COVID-19 Testing Stifled

Tuesday, May 19, 2020

A recent publication in Nature illustrates how innovative efforts to increase coronavirus testing across the US, such as those through the Chan Zuckerberg Biohub, are being stifled by regulatory and administrative obstacles embedded in the fragmented healthcare system. As a medical student with prior work experience navigating patients through this system, I’d suggest that the academic institutions leading these efforts could be looking beyond traditional healthcare providers to maximize their testing capabilities.

Engaging with community health organizations and employers would enable academic laboratories to offer testing at full capacity. While large medical institutions have refused testing support simply due to system incompatibilities, community health organizations are dedicated to improving access to care and may be more willing to collaborate on implementation to overcome such challenges. These organizations’ flexibility stems from their commitment to reducing healthcare disparities for diseases like HIV, where they provide tests to those that would otherwise not receive them. Empowering these groups to test for SARS-CoV-2 will also build upon their critical role in disseminating data locally, which can guide public health initiatives and prevent the spread of disease in vulnerable communities.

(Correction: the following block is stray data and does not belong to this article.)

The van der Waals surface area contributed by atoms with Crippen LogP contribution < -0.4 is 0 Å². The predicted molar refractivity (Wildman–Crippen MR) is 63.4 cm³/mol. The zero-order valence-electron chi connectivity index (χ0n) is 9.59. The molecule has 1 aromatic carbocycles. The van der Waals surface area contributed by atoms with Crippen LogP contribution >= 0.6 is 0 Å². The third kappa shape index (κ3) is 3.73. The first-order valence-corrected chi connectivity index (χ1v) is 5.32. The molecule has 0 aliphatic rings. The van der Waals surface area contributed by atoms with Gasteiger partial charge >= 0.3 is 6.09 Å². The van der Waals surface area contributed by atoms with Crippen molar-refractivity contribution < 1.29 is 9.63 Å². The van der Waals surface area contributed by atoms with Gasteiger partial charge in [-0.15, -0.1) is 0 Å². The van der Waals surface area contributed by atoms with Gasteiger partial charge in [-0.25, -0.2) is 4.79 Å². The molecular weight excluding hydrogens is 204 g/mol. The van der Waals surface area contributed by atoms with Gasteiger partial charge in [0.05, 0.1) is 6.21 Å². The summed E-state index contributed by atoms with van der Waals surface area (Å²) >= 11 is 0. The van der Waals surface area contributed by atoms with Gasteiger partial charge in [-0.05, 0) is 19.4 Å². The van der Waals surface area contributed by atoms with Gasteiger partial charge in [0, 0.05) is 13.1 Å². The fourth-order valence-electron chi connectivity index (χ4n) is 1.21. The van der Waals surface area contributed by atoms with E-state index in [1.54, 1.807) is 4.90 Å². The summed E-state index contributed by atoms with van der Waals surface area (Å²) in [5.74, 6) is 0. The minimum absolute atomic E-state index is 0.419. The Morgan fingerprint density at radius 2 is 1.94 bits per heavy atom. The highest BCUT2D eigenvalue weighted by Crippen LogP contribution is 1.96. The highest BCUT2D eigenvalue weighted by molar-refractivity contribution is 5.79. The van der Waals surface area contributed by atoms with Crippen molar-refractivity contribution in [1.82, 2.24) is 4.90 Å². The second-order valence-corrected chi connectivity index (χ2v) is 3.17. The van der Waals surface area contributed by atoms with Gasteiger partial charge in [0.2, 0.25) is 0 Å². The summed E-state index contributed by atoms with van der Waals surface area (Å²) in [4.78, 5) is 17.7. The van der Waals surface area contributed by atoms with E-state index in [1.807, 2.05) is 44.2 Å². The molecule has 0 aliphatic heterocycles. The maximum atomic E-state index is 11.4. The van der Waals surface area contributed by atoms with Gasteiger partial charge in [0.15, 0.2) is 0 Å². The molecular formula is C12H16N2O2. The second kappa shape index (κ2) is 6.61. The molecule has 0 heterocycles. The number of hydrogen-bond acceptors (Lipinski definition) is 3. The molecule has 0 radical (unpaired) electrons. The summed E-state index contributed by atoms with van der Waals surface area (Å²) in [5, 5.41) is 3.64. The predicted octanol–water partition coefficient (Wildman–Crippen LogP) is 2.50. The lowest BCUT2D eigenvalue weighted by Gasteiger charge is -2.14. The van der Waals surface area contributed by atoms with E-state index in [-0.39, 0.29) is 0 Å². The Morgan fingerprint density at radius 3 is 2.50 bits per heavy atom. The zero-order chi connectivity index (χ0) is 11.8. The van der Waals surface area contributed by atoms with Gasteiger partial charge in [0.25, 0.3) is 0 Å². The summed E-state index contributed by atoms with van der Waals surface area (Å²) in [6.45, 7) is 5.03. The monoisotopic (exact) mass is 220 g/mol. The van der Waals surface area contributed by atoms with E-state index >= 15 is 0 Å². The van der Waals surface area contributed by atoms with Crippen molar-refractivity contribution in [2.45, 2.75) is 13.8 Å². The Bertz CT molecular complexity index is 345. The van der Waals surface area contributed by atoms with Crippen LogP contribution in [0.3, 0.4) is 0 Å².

For employers, employer-sponsored testing allows for these businesses to ensure the safety of both employees and their families, and to get employees back to work. Employers’ financial incentives and social responsibilities create a drive for them to implement low-cost testing solutions to support a transition toward economic normalcy. Partnerships between academic laboratories and employers to offer organized testing creates a win-win situation in which academic labs operate at full capacity and employers operate safely.

Addressing the immediate consequences of the coronavirus pandemic requires creative solutions that go beyond the traditional healthcare system. Rather than waiting on a federal response to streamline testing, communities and businesses can look to mobilize and maximize testing resources.